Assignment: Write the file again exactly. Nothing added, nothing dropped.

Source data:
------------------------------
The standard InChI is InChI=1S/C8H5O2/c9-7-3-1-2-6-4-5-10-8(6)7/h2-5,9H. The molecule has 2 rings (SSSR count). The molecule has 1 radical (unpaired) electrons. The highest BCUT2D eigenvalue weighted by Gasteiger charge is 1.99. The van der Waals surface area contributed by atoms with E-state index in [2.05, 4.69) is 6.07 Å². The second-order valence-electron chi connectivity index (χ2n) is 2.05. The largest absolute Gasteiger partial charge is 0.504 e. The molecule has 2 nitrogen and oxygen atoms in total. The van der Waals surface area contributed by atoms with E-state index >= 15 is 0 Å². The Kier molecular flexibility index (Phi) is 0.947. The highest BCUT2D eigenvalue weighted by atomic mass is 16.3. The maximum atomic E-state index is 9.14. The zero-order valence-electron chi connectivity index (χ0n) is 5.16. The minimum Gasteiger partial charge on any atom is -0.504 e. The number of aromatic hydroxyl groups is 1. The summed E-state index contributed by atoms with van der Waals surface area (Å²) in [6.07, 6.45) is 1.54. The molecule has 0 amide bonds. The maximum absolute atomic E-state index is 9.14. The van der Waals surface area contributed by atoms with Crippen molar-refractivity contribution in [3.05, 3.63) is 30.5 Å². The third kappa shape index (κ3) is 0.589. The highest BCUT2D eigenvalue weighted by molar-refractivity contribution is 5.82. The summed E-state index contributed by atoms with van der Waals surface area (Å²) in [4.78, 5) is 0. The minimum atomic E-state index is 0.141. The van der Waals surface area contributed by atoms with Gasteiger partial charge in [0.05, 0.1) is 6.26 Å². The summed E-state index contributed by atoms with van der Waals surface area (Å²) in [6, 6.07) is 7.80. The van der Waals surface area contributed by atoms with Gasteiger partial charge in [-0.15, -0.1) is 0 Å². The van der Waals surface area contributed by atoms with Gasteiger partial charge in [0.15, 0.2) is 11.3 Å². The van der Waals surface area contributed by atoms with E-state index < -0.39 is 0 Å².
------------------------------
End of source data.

The standard InChI is InChI=1S/C8H5O2/c9-7-3-1-2-6-4-5-10-8(6)7/h2-5,9H. The molecule has 2 rings (SSSR count). The molecule has 1 radical (unpaired) electrons. The highest BCUT2D eigenvalue weighted by Gasteiger charge is 1.99. The van der Waals surface area contributed by atoms with E-state index in [2.05, 4.69) is 6.07 Å². The second-order valence-electron chi connectivity index (χ2n) is 2.05. The largest absolute Gasteiger partial charge is 0.504 e. The molecule has 2 nitrogen and oxygen atoms in total. The van der Waals surface area contributed by atoms with E-state index >= 15 is 0 Å². The Kier molecular flexibility index (Phi) is 0.947. The highest BCUT2D eigenvalue weighted by atomic mass is 16.3. The maximum atomic E-state index is 9.14. The zero-order valence-electron chi connectivity index (χ0n) is 5.16. The minimum Gasteiger partial charge on any atom is -0.504 e. The number of aromatic hydroxyl groups is 1. The summed E-state index contributed by atoms with van der Waals surface area (Å²) in [6.07, 6.45) is 1.54. The molecule has 0 amide bonds. The maximum absolute atomic E-state index is 9.14. The van der Waals surface area contributed by atoms with Crippen molar-refractivity contribution in [3.05, 3.63) is 30.5 Å². The third kappa shape index (κ3) is 0.589. The highest BCUT2D eigenvalue weighted by molar-refractivity contribution is 5.82. The summed E-state index contributed by atoms with van der Waals surface area (Å²) in [4.78, 5) is 0. The minimum atomic E-state index is 0.141. The van der Waals surface area contributed by atoms with Gasteiger partial charge in [0.05, 0.1) is 6.26 Å². The summed E-state index contributed by atoms with van der Waals surface area (Å²) in [6, 6.07) is 7.80. The van der Waals surface area contributed by atoms with Gasteiger partial charge in [-0.15, -0.1) is 0 Å². The van der Waals surface area contributed by atoms with Gasteiger partial charge in [0.15, 0.2) is 11.3 Å². The van der Waals surface area contributed by atoms with E-state index < -0.39 is 0 Å².